Author Topic: wrapped inside a riddle

sam

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wrapped inside a riddle
« on: March 12, 2011 »
or, nTi + 1

[The single life cont'd]

I've ordered another bike. The polar opposite of the impulse bike, it's the do-I-have-to-think-of-everything? bespoke bike. To be honest I'd rather get something off the peg, because you can see it and ride it and decide there and then if you like it. This way, you're stuck worrying about it for the months it takes to be born into this world, much of which is spent making its way through the queue of orders.

Went through the usual list of ti dealers on the "affordable" end of the spectrum, including Van Nicholas, Sabbath, and Burls. Took a Condor Percorso for a spin after admiring it for the last year or so, to confirm that it wasn't right for me despite come-hither rear-facing horizontal dropouts (sorry Sheldon; track ends) which appear to have been magicked rather than welded on. Finally chose Enigma because they're in East Sussex, like me, which is nice; they offer a lifetime warranty (the life of their company at least, so here's to their health); and because it will be made in Britain. I'm not usually a stickler for that last one, but I rather like the fact that my money will be going into the local economy.

This will be a modified Esprit with track ends, 130mm across the stern so as not to narrow my selection of hubs and to keep me from relying on bmx freewheels.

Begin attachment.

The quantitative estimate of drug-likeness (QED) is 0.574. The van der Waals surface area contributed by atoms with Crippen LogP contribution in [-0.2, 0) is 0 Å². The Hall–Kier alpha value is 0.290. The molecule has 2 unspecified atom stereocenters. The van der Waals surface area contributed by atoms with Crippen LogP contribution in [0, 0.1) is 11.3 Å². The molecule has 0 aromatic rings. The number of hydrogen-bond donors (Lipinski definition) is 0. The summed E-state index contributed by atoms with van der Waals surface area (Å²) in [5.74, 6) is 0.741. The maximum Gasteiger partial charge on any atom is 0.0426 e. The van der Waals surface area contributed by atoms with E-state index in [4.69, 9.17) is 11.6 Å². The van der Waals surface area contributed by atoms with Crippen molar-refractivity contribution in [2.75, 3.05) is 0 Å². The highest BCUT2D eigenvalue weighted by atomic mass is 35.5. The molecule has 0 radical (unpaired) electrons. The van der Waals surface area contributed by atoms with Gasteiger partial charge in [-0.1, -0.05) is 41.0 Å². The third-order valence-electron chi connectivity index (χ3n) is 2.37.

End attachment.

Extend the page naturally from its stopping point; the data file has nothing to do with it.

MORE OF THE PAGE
Here's the one I road tested in quiet little Westham, whose residents must be used to the parade of cyclists heading into and out of the industrial park by now. Mark, the Enigma guy, kindly wrapped bar tape around the top tube to mimic S&S couplers so I could see if that bugged me if I decide to desecrate the frame to give airport security a run at it:



There will be no decals, though I suppose I could slap on a bumper sticker saying MY OTHER BIKE IS A LITESPEED. Having two titanium bikes is admittedly an indulgence, but the Litespeed is limited to a Highlander magic gear (There can be only one), and anyway this will add to my precious metals portfolio in these uncertain times.

PS. Fortunately plastic surgery wasn't necessary.

sam

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ti
« Reply #1 on: April 23, 2011 »
It's still early days.



Part of the mystique of titanium is that by simply throwing the tubes on the ground, they will automatically form the correct shape.


sam

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enigma no longer*
« Reply #2 on: July 10, 2011 »
Picked it up yesterday, @ 18lbs not quite weight weenie territory, and accompanied by my wife on her electric bike, which for the record weighs 56 wonderful pounds, we made our way to Hastings.



Back at home I was pleased to discover that quick release wheels don't appear to lose traction in the track ends like I'd been warned they probably would; the hub I'd had surgically implanted with a solid axle turned out to be unnecessary. Nor is it a problem removing the rear wheel with mudguard in place.

This is my first bike where I noticed toe overlap, which is mostly down to the mudguard. Every beauty needs a flaw.



* The stem supplied was a bit too long

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